Preventing Abuse and Neglect of Older Adults
Abuse and neglect in later life can affect an adult’s health, happiness and safety. Older adults can experience different kinds of harm from people they rely on or trust. Abuse of older adults can occur at home, in the community, or in institutional settings. Those who abuse are most often family members such as a person’s spouse or children, but they can also include friends and caregivers.
What types of abuse or neglect can happen to older adults?
Abuse and neglect can take many forms including physical, emotional, financial, sexual, social, spiritual, or withholding medications or the necessities of life. Some types of abuse and neglect violate an older adult's basic rights, and several types are crimes.
- Physical abuse includes violence, inappropriate restraint, or rough treatment, even if it does not leave an injury.
- Emotional abuse includes name calling, intimidation, threats, or any treatment that offends an older person’s sense of dignity and self-worth. Emotional abuse is often a way that people try to control an older person.
- Financial abuse is the most common form of abuse reported by older adults. Examples of financial abuse include pressuring an older adult with requests for money, using an older adult’s property or money without their permission, or improperly using one’s authority as a power of attorney.
- Sexual abuse occurs when a person pressures an older adult for intimacy, sexually harasses or sexually assaults them. Sexual abuse can also include making sexual comments or jokes, and unwanted touching or leering.
- Violations of rights mean ignoring older adults’ rights to privacy, information or community supports.
- Neglect refers to situations where a person has a duty to provide care or assistance to an older adult, but does not provide that care. For example, the caregiver might stop paying the bills, providing food, medication, or other assistance to the older adult, or they may leave a dependant elderly person alone for long periods of time.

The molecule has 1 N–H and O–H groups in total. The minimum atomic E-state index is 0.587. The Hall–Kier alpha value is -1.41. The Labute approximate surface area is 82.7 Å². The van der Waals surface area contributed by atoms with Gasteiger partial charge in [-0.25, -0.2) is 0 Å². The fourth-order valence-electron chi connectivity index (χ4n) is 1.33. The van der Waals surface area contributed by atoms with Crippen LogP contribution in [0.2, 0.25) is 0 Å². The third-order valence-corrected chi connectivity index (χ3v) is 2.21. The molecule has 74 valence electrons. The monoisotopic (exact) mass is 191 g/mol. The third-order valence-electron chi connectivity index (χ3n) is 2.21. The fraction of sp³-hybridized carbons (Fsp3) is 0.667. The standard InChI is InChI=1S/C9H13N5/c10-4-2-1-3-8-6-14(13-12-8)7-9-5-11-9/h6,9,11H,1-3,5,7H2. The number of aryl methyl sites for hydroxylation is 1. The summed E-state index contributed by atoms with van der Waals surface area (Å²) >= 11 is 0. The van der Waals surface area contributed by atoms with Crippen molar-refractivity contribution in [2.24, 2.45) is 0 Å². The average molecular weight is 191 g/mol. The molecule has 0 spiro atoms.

Why does abuse or neglect happen?
Some people learn to abuse or use violence and control in their relationships, and some do not treat older adults with respect. Some people experience personal problems or stresses, increasing their risk of harming or neglecting others. These factors may increase the risk of abuse.
Living together with older adults may create family tensions. In some cases, family pride can keep abuse hidden. However, caring communities can help protect people from abuse and neglect.
What are the health effects of abuse and neglect?
Abuse and neglect can have harmful long-term effects on the health and well-being of older adults. The health effects will vary from person to person depending on their situation. These effects may be lessened if the older adult has emotional support from friends and family, and if they feel like they have some control over the situation.
In general, older adults have less physical strength and they are less able to defend themselves from physical abuse. The most obvious signs of physical abuse are falls, bruises, broken bones, burns, head injuries or injuries to the mouth.
Other health effects of abuse or neglect are less obvious, and these may include sleeping difficulties, stomach problems, or breathing problems. An older adult who is neglected may be severely dehydrated (not getting enough fluids) or suffering from malnutrition (not getting enough food).
Some signs of abuse, such as frequent falls or confusion, may be mistaken as a part of aging. Some signs may look like health concerns that are common in later life. Older adults who experience abuse or neglect may also lose interest in life, change their habits such as eating, drinking or taking medications, or have suicidal thoughts. People may not recognize or identify these as abuse.